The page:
luti-mRNA mediated gene repression
The time and location of gene expression affects how organisms differentiate their cells into distinct lineages. While protein degradation and translational regulation affect the final level and localization of protein output, transcription factors are considered to be the dominant drivers of gene regulation throughout development. It is well established that transcription factor cascades coordinates the timely activation of gene expression clusters during development. In comparison, much less is understood about how gene repression events are coordinated with the transcription factor-driven waves of gene activation and how this repression is achieved at a mechanistic level.
Recently, we uncovered a novel mechanism, where a central meiotic transcription factor induces the expression of an mRNA that serves a purely regulatory function. This mRNA is never translated into a functional protein due to the upstream open reading frames (uORFs) in its 5’ leader region (Chen et al., 2017). Instead, it serves to inactivate a gene through an integrated transcriptional and translational mechanism (Chen et al., 2017; Chia et al., 2017). This new insight challenges the assumption that mRNA molecules must produce the gene product encoded in their open reading frames and provides a fresh perspective on how gene activation and inactivation waves can be temporally coordinated during differentiation by utilizing the same set of transcription factors.
Our previous work on meiotic kinetochore regulation in budding yeast demonstrated that the essential kinetochore protein Ndc80 is downregulated during S-phase and prophase (Miller et al., 2012). This assists in kinetochore remodeling which allows homologous chromosomes to be segregated in meiosis I. A deeper investigation into the mechanism by which the Ndc80 protein level decreases led us to discover an initially counterintuitive mechanism by which cells can downregulate gene expression in a cell.
At the NDC80 locus, a 5’-extended transcript isoform is expressed exclusively during meiosis. It is developmentally regulated by the master meiotic transcription factor Ime1 and its binding partner Ume6. The extended transcript contains 9 uORFs in addition to the entire NDC80 coding sequence. Using single molecule fluorescence in situ hybridization, we have shown that this transcript is exported from the nucleus. Its translation status, determined by ribosome profiling, confirms that the extended transcript is engaged with the ribosome (Brar et al., 2012; Miller et al., 2012). By all accounts, this RNA molecule would be considered an mRNA. Intriguingly, due to the uORFs, it cannot be translated. For this reason, we have termed this class of RNAs, luti-mRNAs, for long undecoded transcript isoform mRNAs and for which NDC80 is the founding member.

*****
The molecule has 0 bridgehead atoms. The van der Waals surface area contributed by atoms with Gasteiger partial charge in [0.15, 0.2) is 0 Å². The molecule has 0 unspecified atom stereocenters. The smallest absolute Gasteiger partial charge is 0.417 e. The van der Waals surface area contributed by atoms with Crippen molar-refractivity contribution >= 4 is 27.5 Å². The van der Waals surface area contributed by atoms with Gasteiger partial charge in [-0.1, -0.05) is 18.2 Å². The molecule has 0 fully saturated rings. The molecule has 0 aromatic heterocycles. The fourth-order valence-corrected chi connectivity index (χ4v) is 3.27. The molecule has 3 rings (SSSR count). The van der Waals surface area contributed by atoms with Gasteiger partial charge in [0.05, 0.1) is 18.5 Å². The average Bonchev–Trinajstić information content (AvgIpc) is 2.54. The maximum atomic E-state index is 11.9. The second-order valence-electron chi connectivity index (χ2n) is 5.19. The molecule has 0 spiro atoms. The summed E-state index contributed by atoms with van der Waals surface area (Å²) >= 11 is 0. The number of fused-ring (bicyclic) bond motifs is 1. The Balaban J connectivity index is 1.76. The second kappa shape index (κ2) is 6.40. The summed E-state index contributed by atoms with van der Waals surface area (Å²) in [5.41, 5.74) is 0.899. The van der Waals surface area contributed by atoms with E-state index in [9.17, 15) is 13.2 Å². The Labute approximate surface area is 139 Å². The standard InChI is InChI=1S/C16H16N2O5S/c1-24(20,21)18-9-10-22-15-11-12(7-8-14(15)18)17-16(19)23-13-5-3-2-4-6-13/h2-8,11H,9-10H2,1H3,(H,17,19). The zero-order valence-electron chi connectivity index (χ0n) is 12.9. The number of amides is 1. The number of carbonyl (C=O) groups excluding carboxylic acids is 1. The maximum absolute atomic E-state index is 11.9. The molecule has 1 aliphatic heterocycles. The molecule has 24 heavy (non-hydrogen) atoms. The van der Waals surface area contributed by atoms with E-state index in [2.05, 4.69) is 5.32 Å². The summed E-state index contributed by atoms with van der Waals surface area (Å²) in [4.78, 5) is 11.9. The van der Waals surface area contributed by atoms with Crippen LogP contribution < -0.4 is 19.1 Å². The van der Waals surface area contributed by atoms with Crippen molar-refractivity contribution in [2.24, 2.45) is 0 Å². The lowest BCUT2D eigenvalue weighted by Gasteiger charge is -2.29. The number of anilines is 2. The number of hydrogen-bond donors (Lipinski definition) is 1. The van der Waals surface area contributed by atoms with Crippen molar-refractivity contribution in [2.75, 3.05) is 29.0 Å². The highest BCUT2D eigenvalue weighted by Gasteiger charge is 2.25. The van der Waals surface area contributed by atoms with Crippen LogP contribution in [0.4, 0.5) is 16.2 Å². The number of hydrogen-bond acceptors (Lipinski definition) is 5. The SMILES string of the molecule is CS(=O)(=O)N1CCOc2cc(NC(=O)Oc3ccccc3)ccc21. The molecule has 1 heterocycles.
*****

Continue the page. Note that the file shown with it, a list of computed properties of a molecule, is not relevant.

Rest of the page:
In budding yeast, hundreds of transcripts with 5’-extended leaders are expressed in meiosis; the majority of which also contain translated AUG initiated uORFs, as observed by ribosome profiling (Brar et al., 2012). On an individual gene basis, BOI1, which is involved in polarized growth, has an extended meiosis-specific transcript that, similar to NDC80luti, is regulated by Ume6/Ime1 (Liu et al., 2015). In another case, it was demonstrated that the origin of recognition gene ORC1 has an extended transcript that is regulated by the mid-meiotic transcription factor Ndt80 (Xie et al., 2016). We predict that other extended meiotic transcript isoforms are regulated by these two master transcription factors and that upon further investigation many will prove to be translationally repressed luti-mRNAs.
Approximately 50% of mouse, >40% of drosophila, and 30-50% of human genes have alternative start site usage during development (Batut et al., 2013; Kimura et al., 2006). In those same organisms, uORF translation is prevalent with an estimated 50% of human genes harboring translated uORFs (Calvo et al., 2009; Chew et al., 2016; Dunn et al., 2013; Johnstone et al., 2016). Transcription-coupled chromatin modifications are also highly conserved across evolution (Eissenberg and Shilatifard, 2010; Wagner and Carpenter, 2012). Therefore, it does not seem far-fetched to propose that the form of regulation controlling the NDC80 locus in budding yeast meiosis could be responsible for fine-tuning gene expression in other organisms.